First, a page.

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Best of John G. Brokopp
Are Race Horses Athletes? You Bet They Are!8 June 2005
It's an argument that surfaces every now and then among sports fans: "Are race horses athletes?"
Sports purists, not surprisingly the vast majority of whom have little or no knowledge of horse racing, invariably take this position:
"How can a horse be considered an athlete? A horse is an animal with no mind of its own. They are trained to run and race, but they haven't the ability to reason why they do it or for what purpose."
The biggest blow to the purists came more than a quarter of a century ago when Sports Illustrated named Secretariat its "Athlete of the Year" in 1973 for becoming the first thoroughbred since Citation in 1948 to win America's Triple Crown.
The most recent argument against the stance of the purists, however, was delivered in the last Preakness Stakes at historic Pimlico Race Course in Baltimore, Maryland.
How can anyone who watched the race and saw Afleet Alex stumble to his knees when interfered with by another horse on the far turn, then recover and regain his poise to go on to win the middle jewel of the Triple Crown in convincing fashion believe that race horses aren't athletes?
Take it from someone for whom horse racing has been a passion for 38 of his 54 years: Race horses are indeed athletes. Their innate desire to avoid danger and injury is overruled by the intense competitive spirit which burns within them, the same as it is with human athletes.
Afleet Alex had every reason to stop trying after he nearly fell while in full racing stride and the stretch run imminent. But he didn't. He regained his composure not only to keep trying but to go on to score a convincing triumph in the 1 3/16 miles classic test.
If anything, the frustration of the incident appeared to make him try even harder, to become even more resolute in accomplishing what his heart dictated.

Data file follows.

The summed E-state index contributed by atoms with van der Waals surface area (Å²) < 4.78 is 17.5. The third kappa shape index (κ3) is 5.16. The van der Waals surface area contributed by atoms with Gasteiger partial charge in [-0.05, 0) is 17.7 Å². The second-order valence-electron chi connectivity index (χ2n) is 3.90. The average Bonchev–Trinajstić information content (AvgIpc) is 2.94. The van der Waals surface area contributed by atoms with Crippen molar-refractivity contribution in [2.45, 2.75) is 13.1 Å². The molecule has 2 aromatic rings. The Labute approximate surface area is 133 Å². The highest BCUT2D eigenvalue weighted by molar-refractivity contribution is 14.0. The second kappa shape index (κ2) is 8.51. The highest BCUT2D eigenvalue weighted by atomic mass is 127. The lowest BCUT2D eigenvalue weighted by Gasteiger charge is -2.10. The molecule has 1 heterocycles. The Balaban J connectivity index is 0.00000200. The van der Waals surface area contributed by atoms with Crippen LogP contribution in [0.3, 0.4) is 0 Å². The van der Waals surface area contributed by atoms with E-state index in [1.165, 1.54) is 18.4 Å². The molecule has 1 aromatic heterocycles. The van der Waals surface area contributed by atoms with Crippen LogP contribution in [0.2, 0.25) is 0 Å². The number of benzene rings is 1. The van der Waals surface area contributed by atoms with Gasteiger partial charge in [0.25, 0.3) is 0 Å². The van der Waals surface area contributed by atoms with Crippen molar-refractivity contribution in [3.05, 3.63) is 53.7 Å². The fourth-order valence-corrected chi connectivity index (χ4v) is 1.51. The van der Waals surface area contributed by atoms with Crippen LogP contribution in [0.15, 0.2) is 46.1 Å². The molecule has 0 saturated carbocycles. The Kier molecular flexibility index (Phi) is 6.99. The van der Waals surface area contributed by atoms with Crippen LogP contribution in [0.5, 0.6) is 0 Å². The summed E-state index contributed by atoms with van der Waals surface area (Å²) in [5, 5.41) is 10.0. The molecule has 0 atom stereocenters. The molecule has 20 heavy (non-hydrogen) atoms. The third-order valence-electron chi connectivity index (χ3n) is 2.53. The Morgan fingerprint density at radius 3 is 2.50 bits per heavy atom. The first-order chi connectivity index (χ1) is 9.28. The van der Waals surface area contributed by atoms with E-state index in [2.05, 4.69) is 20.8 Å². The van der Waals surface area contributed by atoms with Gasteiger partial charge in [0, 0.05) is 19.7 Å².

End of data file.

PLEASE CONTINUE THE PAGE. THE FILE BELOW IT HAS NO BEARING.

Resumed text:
The gallant thoroughbred's young jockey, 26-year-old Jeremy Rose, was at the mercy of his mount's keen athleticism and agility for those fleeting seconds of near disaster. Had Afleet Alex fallen, Rose would have been thrown to the track and into the paths of the oncoming horses. He could have been seriously injured, if not killed.
Which bring us to another point: Jockeys, in spite of their diminutive physical stature, are every bit the athletes that professional team sports players and Olympians are. Pound for pound it can be argued they are the best.
Jockeys are highly skilled, supremely coordinated and deceptively strong bundles of sinew and muscle with minds capable of executing ever changing plans of strategy and making split-second decisions. Very seldom do jockeys have the luxury of making a game plan work. For them, every race is a series of audibles.
Bear in mind that when Afleet Alex went to his knees, Rose had only his instincts and his supreme sense of balance upon which to rely. A racing saddle is merely a strip of leather from which the irons (stirrups) are suspended. Jockeys balance themselves with only the very tips of their boots in the irons. Their bottoms rarely touch the saddle. The foundation of their skills rests on the strength of their legs and arms.
When you get right down to it, horse racing is the ultimate team sport. Horse and jockey complement one another, seemingly becoming a single entity as their respective motions blend to create fluid energy with one goal in mind: Winning the race.
Of the 30,000 or so thoroughbreds that are foaled every year, only a small percentage of them ever make it to the races. The rest become pleasure horses, riding horses, show horses and jumpers.
How is this different from the small percentage of human collegiate athletes and minor league baseball players who ever make it the big leagues?
Furthermore, race horses are not machines. They are flesh and blood living things who have aches and pains, good days and bad days. They have unique personalities and traits which must be recognized in order to bring out their keenest athletic ability. They all have a competitive zeal, a flair, which clearly and without a doubt makes them athletes.
In many respects, race horses occupy a unique pedestal in the sports world. Whereas a majority of their human counterparts are allowed to compete with prescription medications of varying degrees in their systems, equine athletes enjoy no such luxury.
If the spirit to excel, the desire to win, and the ability to overcome adversity defines an athlete, then the very definition of the word should include a photograph of Afleet Alex winning the Preakness.
This article is provided by the Frank Scoblete Network. Melissa A. Kaplan is the network's managing editor. If you would like to use this article on your website, please contact Casino City Press, the exclusive web syndication outlet for the Frank Scoblete Network. To contact Frank, please e-mail him at firstname.lastname@example.org.
Best of John G. Brokopp
John G. Brokopp
John G. Brokopp